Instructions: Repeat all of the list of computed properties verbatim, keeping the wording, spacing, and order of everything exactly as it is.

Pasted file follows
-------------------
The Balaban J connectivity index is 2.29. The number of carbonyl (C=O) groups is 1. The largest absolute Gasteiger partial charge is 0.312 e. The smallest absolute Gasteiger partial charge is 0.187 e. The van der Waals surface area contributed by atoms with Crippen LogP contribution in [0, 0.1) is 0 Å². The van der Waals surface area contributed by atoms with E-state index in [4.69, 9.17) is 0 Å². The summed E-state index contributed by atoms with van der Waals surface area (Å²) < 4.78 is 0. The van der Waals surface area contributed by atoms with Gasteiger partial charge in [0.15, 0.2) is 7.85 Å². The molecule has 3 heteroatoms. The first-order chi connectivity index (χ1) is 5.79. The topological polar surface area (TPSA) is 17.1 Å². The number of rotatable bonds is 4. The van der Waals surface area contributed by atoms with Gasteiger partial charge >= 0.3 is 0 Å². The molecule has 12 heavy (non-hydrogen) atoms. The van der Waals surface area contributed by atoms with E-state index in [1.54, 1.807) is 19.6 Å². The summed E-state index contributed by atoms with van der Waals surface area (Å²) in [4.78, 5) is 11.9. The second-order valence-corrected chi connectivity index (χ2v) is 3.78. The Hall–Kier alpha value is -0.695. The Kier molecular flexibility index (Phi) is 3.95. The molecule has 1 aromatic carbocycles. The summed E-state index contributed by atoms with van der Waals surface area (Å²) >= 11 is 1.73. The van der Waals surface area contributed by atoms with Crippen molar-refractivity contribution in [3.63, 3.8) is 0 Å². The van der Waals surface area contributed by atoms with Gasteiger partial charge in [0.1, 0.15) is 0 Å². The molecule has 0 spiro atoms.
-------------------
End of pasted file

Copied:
The Balaban J connectivity index is 2.29. The number of carbonyl (C=O) groups is 1. The largest absolute Gasteiger partial charge is 0.312 e. The smallest absolute Gasteiger partial charge is 0.187 e. The van der Waals surface area contributed by atoms with Crippen LogP contribution in [0, 0.1) is 0 Å². The van der Waals surface area contributed by atoms with E-state index in [4.69, 9.17) is 0 Å². The summed E-state index contributed by atoms with van der Waals surface area (Å²) < 4.78 is 0. The van der Waals surface area contributed by atoms with Gasteiger partial charge in [0.15, 0.2) is 7.85 Å². The molecule has 3 heteroatoms. The first-order chi connectivity index (χ1) is 5.79. The topological polar surface area (TPSA) is 17.1 Å². The number of rotatable bonds is 4. The van der Waals surface area contributed by atoms with Gasteiger partial charge >= 0.3 is 0 Å². The molecule has 12 heavy (non-hydrogen) atoms. The van der Waals surface area contributed by atoms with E-state index in [1.54, 1.807) is 19.6 Å². The summed E-state index contributed by atoms with van der Waals surface area (Å²) in [4.78, 5) is 11.9. The second-order valence-corrected chi connectivity index (χ2v) is 3.78. The Hall–Kier alpha value is -0.695. The Kier molecular flexibility index (Phi) is 3.95. The molecule has 1 aromatic carbocycles. The summed E-state index contributed by atoms with van der Waals surface area (Å²) >= 11 is 1.73. The van der Waals surface area contributed by atoms with Crippen molar-refractivity contribution in [3.63, 3.8) is 0 Å². The van der Waals surface area contributed by atoms with Gasteiger partial charge in [0.1, 0.15) is 0 Å². The molecule has 0 spiro atoms.